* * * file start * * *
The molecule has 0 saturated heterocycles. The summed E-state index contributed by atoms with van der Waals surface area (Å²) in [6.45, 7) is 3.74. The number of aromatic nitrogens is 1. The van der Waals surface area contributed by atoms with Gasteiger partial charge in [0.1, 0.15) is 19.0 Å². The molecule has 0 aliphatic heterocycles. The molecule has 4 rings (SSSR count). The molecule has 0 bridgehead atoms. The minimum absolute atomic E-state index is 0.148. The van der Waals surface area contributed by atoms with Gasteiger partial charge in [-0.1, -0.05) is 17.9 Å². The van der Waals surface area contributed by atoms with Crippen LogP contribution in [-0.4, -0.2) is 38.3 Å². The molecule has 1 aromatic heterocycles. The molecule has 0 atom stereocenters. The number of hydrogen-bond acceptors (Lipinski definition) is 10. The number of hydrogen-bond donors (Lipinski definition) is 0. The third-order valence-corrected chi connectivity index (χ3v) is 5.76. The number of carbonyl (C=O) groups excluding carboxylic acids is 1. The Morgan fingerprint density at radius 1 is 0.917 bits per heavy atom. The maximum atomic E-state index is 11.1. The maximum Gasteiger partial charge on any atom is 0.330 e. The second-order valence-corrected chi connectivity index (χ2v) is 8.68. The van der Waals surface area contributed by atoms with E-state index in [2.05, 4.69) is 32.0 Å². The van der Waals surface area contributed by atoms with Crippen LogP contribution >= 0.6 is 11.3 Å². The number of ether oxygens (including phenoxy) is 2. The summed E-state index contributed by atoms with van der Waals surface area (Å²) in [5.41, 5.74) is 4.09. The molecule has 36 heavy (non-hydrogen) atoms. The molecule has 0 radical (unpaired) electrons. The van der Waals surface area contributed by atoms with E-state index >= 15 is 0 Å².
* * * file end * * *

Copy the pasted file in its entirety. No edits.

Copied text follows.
The molecule has 0 saturated heterocycles. The summed E-state index contributed by atoms with van der Waals surface area (Å²) in [6.45, 7) is 3.74. The number of aromatic nitrogens is 1. The van der Waals surface area contributed by atoms with Gasteiger partial charge in [0.1, 0.15) is 19.0 Å². The molecule has 0 aliphatic heterocycles. The molecule has 4 rings (SSSR count). The molecule has 0 bridgehead atoms. The minimum absolute atomic E-state index is 0.148. The van der Waals surface area contributed by atoms with Gasteiger partial charge in [-0.1, -0.05) is 17.9 Å². The van der Waals surface area contributed by atoms with Crippen LogP contribution in [-0.4, -0.2) is 38.3 Å². The molecule has 1 aromatic heterocycles. The molecule has 0 atom stereocenters. The number of hydrogen-bond acceptors (Lipinski definition) is 10. The number of hydrogen-bond donors (Lipinski definition) is 0. The third-order valence-corrected chi connectivity index (χ3v) is 5.76. The number of carbonyl (C=O) groups excluding carboxylic acids is 1. The Morgan fingerprint density at radius 1 is 0.917 bits per heavy atom. The maximum atomic E-state index is 11.1. The maximum Gasteiger partial charge on any atom is 0.330 e. The second-order valence-corrected chi connectivity index (χ2v) is 8.68. The van der Waals surface area contributed by atoms with E-state index in [2.05, 4.69) is 32.0 Å². The van der Waals surface area contributed by atoms with Crippen LogP contribution >= 0.6 is 11.3 Å². The number of ether oxygens (including phenoxy) is 2. The summed E-state index contributed by atoms with van der Waals surface area (Å²) in [5.41, 5.74) is 4.09. The molecule has 36 heavy (non-hydrogen) atoms. The molecule has 0 radical (unpaired) electrons. The van der Waals surface area contributed by atoms with E-state index >= 15 is 0 Å².